A team using a unified communications and collaborations platform.
Image: Kateryna/Adobe Stock

Many people are returning to working in-house versus their house, but companies are not backing away from unified communications SaaS; rather, they are looking for more tools, especially agnostic ones that allow them to solve technical issues with wireless access networks and other connectivity infrastructure.

NETSCOUT, in its third annual survey of 300 IT decision-makers at the VP, director and CTO levels at organizations in the U.S. and Canada with over $1 billion in revenue, reported that the vast majority of companies added unified communications and collaboration tools. And, most IT leaders (75%) expected to grow the number of UC&C platforms used by their organizations in the new year. Eighty-nine percent of respondents to the November 2022 survey said their intention to increase UC&C platforms was fueled by a need for new features and functions; 67% percent said they would adopt more platforms in order to support employee collaboration.

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Most organizations support as many as four UC&C applications

Sixty percent of respondents to the NETSCOUT survey said UC&C platforms and tools are absolutely critical to their organization’s current work environment compared to 49% in 2021 – a 20% increase year over year.

Most enterprise-level organizations support up to four UC&C applications and over one-third support between five and nine such tools, while 15% use 10 or more. Eighty-six percent and 78% of those surveyed said they use Microsoft Teams and Zoom, respectively. Fifty percent said they use Google Meet, 45% use Webex and 37% employ Slack.

SEE: Best unified communications platform providers for your business (TechRepublic)

Eileen Haggerty, area vice president, product and solutions marketing, NETSCOUT, also pointed to platforms launched by mobile operators. “Some of the major telecoms have created these: BlueJeans video collaboration platform by Verizon, [recently defunct] conferencing software StarLeaf, and video and audio telecommunications company Lifesize, so there’s a variety.”

Back to the office equals fewer UC&C issues

In the survey, 29% of IT leaders said that a majority of their help desk tickets were related to UC&C issues – down from 42% in 2021. Haggerty said this is likely because of people returning to work.

“When we tried to decipher some reasons for that change, more people were working from home last year, where corporate IT didn’t own the home connection or the last mile. We can see that with more people working in offices, there’s a reduction in the number of trouble tickets.”

Proliferation of UC&C platforms is still a challenge for IT

When communications platforms are slow, IT gets a help ticket; the study found that multiple platforms used across different departments and by different teams had a negative impact on IT teams’ ability to respond effectively and quickly to these help desk tickets. The reason for the issues, Haggerty explained, is that companies often rely on a management tool provided by the third-party vendor to help them decipher problems where the issue may really exist beyond the purview of a single UC&C platform.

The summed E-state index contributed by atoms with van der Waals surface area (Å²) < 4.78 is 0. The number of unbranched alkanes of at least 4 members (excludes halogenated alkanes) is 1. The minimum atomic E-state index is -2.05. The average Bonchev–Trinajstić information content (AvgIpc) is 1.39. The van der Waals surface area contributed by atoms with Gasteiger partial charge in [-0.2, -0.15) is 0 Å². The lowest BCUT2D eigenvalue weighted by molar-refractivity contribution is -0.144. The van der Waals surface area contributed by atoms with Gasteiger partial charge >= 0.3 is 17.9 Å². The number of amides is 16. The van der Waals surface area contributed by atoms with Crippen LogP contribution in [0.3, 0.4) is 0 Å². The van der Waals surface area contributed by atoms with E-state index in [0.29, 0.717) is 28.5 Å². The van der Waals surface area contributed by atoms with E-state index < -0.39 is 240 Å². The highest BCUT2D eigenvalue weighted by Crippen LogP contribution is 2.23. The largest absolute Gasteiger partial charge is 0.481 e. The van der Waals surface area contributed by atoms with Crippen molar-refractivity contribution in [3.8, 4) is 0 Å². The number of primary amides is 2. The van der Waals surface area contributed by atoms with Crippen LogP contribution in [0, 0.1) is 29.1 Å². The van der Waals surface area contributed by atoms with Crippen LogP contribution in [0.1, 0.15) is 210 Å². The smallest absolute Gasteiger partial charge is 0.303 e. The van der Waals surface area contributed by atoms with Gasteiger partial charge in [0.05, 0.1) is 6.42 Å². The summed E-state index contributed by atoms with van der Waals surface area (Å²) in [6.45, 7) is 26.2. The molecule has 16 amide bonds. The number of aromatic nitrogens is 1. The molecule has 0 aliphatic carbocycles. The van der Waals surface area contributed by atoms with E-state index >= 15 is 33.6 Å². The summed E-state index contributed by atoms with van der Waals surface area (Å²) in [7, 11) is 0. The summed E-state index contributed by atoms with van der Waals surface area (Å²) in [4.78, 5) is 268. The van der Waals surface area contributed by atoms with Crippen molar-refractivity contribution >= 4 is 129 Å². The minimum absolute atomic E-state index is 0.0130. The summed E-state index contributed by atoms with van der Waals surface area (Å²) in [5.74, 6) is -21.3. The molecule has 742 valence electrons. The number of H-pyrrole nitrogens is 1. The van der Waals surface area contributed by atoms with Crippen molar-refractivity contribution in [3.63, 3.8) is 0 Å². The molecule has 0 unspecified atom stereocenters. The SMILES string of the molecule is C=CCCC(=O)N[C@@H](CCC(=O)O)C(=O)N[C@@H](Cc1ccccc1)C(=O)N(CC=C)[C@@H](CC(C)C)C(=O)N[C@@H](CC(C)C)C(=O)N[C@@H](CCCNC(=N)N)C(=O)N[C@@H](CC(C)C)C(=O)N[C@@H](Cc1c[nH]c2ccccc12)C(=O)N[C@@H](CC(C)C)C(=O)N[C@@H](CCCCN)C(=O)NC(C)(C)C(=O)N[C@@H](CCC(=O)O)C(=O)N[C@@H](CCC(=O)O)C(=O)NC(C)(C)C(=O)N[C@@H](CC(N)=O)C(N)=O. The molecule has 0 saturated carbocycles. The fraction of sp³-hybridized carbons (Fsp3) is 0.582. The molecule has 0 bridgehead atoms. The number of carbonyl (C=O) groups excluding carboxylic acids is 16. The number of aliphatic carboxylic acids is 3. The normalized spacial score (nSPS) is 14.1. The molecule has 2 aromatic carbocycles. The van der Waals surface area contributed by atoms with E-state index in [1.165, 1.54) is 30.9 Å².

SEE: 6 Best Low-cost or Free Unified Communications Platforms (Fit Small Business)

“So, imagine you have multiple unified communications-as-a-service platforms in use and several people are reporting similar problems with different applications, but the dashboards for each are ‘green’ — i.e., their service is perfectly fine,” she said. “But your users may be complaining of slow-to-connect to audio or video, poor quality video, voice and video don’t line up, etc. Eventually IT gets that it’s a problem probably in the network environment, because the vendor’s tools are saying everything is green. How do we find that problem and fix it?”

How vendor-agnostic tools are used for these IT problems

To solve these problems, which may involve the wide area network, vendor-agnostic tools are required to look at the packet headers, which allows an examination of the conversation path within the ecosystem of that organization to see where the breakdown might be happening.

A good example of this, Haggerty explained, is quality of service class assignments. Problems with latency for voice, UC&C audio and video conferences all have a QoS tag that gets sent in a priority queue, because poor quality in live experiences is obviously an urgent matter, she said.

“Sometimes your network, or the WAN provider or your hybrid workforce employee at home may not be applying a proper QoS class, and this issue is well outside the scope of the UC&C toolkit,” she said. The survey found that only 23% of companies use an independent tool leveraging packet analysis to monitor the performance and experience of remote workers.

“Packets have valuable information, which, when you monitor them with rich analysis, allow you to pinpoint and troubleshoot,” she said.

That said, the poll found that 82% of UC&C-related help desk requests are at least somewhat easy to resolve. Almost a third said they can typically resolve UC&C-related requests within a few minutes, but more than half report resolution taking a few hours, and some are taking days or weeks to fix.

“There are still more than half of the tickets that come in that take a few hours to rectify,” she said. “If your users, say customer service, can’t make a call for two or three hours, that’s an eternity,” said Haggerty.

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